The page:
Like Rocky Mountain and Glacier, Wyoming's Grand Teton National Park and the contiguous John D. Rockefeller, Jr. Memorial Parkway have a short, but spectacular fall color season centered on gloriously golden aspen groves that peak in mid- to late September. Grand Teton's Jenny Lake area is a renowned destination. Access the one-way Jenny Lake Scenic Drive, which skirts the northeast shore of the lake and offers spectacular views of the peaks and colors, by driving south at the North Jenny Lake Junction (just south of String Lake). The Teton Park Road, which follows the base of the Teton Range from Moose Junction north to Jackson Lake Junction, offers lots of color. For more color and panoramic views of the Teton Range, Jackson Hole, and Jackson Lake, take the Signal Mountain Summit Road, which roughly parallels the Teton Park Road southeast of Jackson Lake and gains 800 feet in elevation.
In Washington's Mount Rainier National Park, the main sources of fall color are vine maple, huckleberry bushes, cottonwood, mountain ash, willow, elderberry, aspen, and tamarack. The leaves begin coloring up in early September. If you hit the leaves at their peak (usually late September to early October), driving on State Route 410 through Chinook Pass or on the White Pass Scenic Byway (U.S. 12) will be a truly memorable experience. In the Chinook Pass and White Pass areas, you can still see gloriously golden tamarack (western larch) when the serious snow begins to fall in November. Since disruptive snowfalls can occur even earlier than that in these mountains, Rainier leaf peepers need to be careful weather watchers.
Some Other Western Parks to Consider
Several dozen other west-of-the-Mississippi NPS units, mostly highland or mountain parks, have scenic drives that offer fall colors as a seasonal bonus. Three that come to mind in this context are Zion National Park, Canyon de Chelly National Monument, and Sequoia National Park.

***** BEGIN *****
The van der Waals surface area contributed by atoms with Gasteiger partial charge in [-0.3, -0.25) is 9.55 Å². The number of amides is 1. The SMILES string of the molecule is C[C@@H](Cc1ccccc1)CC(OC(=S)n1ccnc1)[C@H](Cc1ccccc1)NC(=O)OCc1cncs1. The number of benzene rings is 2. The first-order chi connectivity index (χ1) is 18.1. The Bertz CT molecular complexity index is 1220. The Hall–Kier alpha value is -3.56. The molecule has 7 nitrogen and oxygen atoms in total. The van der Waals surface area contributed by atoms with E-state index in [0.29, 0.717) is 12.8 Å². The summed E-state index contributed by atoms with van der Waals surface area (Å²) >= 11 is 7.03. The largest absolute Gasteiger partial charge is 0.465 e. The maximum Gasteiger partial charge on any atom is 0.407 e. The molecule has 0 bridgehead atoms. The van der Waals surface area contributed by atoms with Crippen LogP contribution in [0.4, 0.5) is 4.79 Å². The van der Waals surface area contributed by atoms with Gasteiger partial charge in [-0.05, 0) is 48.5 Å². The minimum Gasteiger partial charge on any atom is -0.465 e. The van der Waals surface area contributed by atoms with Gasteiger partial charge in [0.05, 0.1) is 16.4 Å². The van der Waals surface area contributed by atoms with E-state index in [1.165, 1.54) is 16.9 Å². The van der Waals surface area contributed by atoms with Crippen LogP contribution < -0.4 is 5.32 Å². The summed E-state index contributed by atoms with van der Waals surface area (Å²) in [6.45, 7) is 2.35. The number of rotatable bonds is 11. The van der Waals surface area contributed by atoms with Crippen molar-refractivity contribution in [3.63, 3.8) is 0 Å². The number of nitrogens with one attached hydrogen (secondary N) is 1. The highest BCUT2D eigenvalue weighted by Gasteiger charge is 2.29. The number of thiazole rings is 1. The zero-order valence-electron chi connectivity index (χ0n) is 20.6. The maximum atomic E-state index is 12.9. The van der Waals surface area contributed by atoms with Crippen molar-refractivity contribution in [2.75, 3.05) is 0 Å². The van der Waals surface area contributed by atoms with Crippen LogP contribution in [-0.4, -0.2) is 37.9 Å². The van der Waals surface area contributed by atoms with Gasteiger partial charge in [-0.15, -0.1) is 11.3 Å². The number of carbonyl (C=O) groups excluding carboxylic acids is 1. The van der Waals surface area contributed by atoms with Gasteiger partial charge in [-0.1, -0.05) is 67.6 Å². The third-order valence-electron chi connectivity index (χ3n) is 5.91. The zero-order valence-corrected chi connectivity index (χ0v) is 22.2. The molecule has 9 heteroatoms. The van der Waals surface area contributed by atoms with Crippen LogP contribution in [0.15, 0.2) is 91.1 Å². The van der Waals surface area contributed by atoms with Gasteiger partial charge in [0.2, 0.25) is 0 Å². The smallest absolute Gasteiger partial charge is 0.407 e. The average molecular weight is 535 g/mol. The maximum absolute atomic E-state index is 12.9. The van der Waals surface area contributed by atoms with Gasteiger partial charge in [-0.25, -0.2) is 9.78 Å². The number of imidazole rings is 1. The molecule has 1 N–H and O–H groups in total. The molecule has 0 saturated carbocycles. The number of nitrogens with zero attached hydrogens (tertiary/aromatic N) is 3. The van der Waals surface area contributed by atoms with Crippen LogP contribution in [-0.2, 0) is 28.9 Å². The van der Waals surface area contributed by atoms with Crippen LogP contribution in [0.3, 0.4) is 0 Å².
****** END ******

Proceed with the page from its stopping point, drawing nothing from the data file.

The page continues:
Located just a three-hour drive northeast of Las Vegas, southern Utah's Zion National Park has some of the best fall color of any western park. And because of the large size of the park (146,598 acres) and the great variety of elevations, exposures, and microclimates, the season can last as long as four months. The first color show of the fall occurs near Lava Point, one of the highest places in the park (elev. 7,890 ft.). There in the high country of the Kolob Terrace, the aspen groves that sprawl across the plateaus turn golden yellow by mid-September. For this early show, and the spectacular panoramic view from Lava Point, take the Kolob Terrace Road to the Lava Point Road. Since Zion has an abundance of deciduous trees (aspen, cottonwood, bigtooth maple, box elder, ash, etc.) and bushes, vivid displays of red, gold, and flaming orange adorn various areas of the park as the season progresses. In lower, warmer parts of the park, where the color typically peaks in late October or early November, some areas may show good color into December.
Situated on a huge Navajo Indian Reservation in the Four Corners region of northeastern Arizona, Canyon de Chelly National Monument does not normally leap to mind when you think of fall foliage, but you shouldn't dismiss it out of hand. The park's abundant aspens and cottonwoods turn gloriously gold and yellow here by late October, and the blend of brilliant foliage and colorful cliffs is especially pleasing. Scenic drives from the visitor center and along the canyon rim lead to ten overlooks (three on the North Rim Drive and seven on the South Rim Drive) providing excellent views of the canyon below.
Yes, you can enjoy fall colors in southern California too. In Sequoia National Park, the Generals Highway, which links to Highway 198 and blends almost seamlessly into California Hwy 180 in Kings Canyon National Park, begins at the Foothills Visitor Center (elev. 1,700 feet) and winds through rugged terrain adorned with colorful foliage. Steep grades (5-8%) beg caution and argue against large RVs.